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He Hates Her Pager: Truly, Madly, Beeply

April 20, 1999|MARTIN MILLER | TIMES STAFF WRITER

A weekly column about humans as they interact with things that beep, buzz, ring and download.

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Dear Button Pusher: My wife's beeper has become a real problem. She's in sales and lives in constant fear of missing a call from her boss or a customer. Let me tell you, she never misses a call.

She carries that thing all day. As if that weren't enough, she brings it with her into the bathroom when she showers and sleeps next to it at night. And when that beeper goes off, she has her cell phone out and the number dialed before the last beep sounds.

I've tried to get her to leave the thing at home, but with no success. Whether it's going out to dinner or to the movies (where one guy threatened to punch her lights out if she didn't turn it off), the beeper is always threatening to go off. What can I do?

--NOT BEEP-LESS IN SEATTLE

Dear Beep-Less: So, the ol' ball 'n' chain has an electronic ball 'n' chain of her own, huh?

We'll assume that you've tried conventional methods--reasoning, pleading and begging--to try to get your wife to limit the beeping around the house, which ideally should be a sanctuary from the workplace.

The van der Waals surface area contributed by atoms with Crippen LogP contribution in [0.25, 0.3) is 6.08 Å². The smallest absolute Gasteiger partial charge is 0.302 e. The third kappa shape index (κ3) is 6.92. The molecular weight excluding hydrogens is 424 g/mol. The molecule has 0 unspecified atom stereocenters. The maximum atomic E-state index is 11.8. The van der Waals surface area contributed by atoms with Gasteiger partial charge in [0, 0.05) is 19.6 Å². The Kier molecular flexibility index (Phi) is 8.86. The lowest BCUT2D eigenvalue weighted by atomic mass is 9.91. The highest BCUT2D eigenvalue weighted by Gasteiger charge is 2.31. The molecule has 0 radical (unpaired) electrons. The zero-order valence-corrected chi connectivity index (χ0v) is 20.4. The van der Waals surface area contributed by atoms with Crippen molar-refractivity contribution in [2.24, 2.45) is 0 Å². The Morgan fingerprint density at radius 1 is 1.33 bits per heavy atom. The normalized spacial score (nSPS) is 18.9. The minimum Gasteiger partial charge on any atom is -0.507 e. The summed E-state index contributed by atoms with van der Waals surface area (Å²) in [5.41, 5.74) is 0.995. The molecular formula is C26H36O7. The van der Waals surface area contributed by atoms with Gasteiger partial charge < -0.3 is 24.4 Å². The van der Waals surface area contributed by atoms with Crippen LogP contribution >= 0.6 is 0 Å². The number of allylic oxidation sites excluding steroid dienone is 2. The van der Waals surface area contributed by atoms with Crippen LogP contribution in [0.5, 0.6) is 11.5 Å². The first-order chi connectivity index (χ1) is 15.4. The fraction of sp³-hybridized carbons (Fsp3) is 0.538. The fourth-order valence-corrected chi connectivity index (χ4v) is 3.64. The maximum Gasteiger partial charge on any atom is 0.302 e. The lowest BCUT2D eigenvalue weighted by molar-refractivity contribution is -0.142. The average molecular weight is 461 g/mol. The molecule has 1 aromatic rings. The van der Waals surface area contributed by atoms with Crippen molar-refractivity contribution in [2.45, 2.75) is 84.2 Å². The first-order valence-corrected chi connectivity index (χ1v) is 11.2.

If these attempts haven't worked, she sounds like someone with an overdeveloped sense of duty and self-importance. The same misguided principle motivates people who never take vacations and never call in sick.

Try reason once again. Ask her to ask for blackout hours--nothing after 9 p.m. or before 7:30 a.m. If the boss isn't willing to make a concession like that, then she needs a new boss. Anyone as dedicated as your wife shouldn't have any trouble in the job market. If she still insists on carrying around the little electronic bugger, remove its battery.

Dear Button Pusher: It's been a family tradition to write letters. It's not only a matter of cost as opposed to long-distance phone calls, but also one of establishing a family record of sorts. My grandparents wrote to me faithfully when I was a child in the 1940s, and I still cherish those handwritten letters.

I'm trying to keep this tradition alive with my grandson, but, ah, there's the rub. Of course, he's a right modern 10-year-old and doesn't understand why he should write a letter when he can send an e-mail. Begrudgingly I agreed, reasoning that electronic letters were better than none at all.

But as soon as I received his first e-mail, I felt my concession may have been a mistake. While he dutifully writes e-mails, the manner in which they are written are, to say the least, off-putting. They are usually composed of short, choppy sentences and show little curiosity about me. And joyful be the day the young lad strings together a complete sentence. Should I return to handwritten letters?

--GROUSING GRANDMOTHER

Dear Grousing: Stop grousing. Right now. Seriously. I mean it.

All short, choppy sentences aside, any grandmother who receives any communication from her grandson should be jumping for joy--not grousing.

If you have questions about the human-machine relationship, please send e-mail to martin.miller@latimes.com, write to Button Pusher, Los Angeles Times, Times Mirror Square, Los Angeles, CA 90053, or fax to (213) 237-4888.

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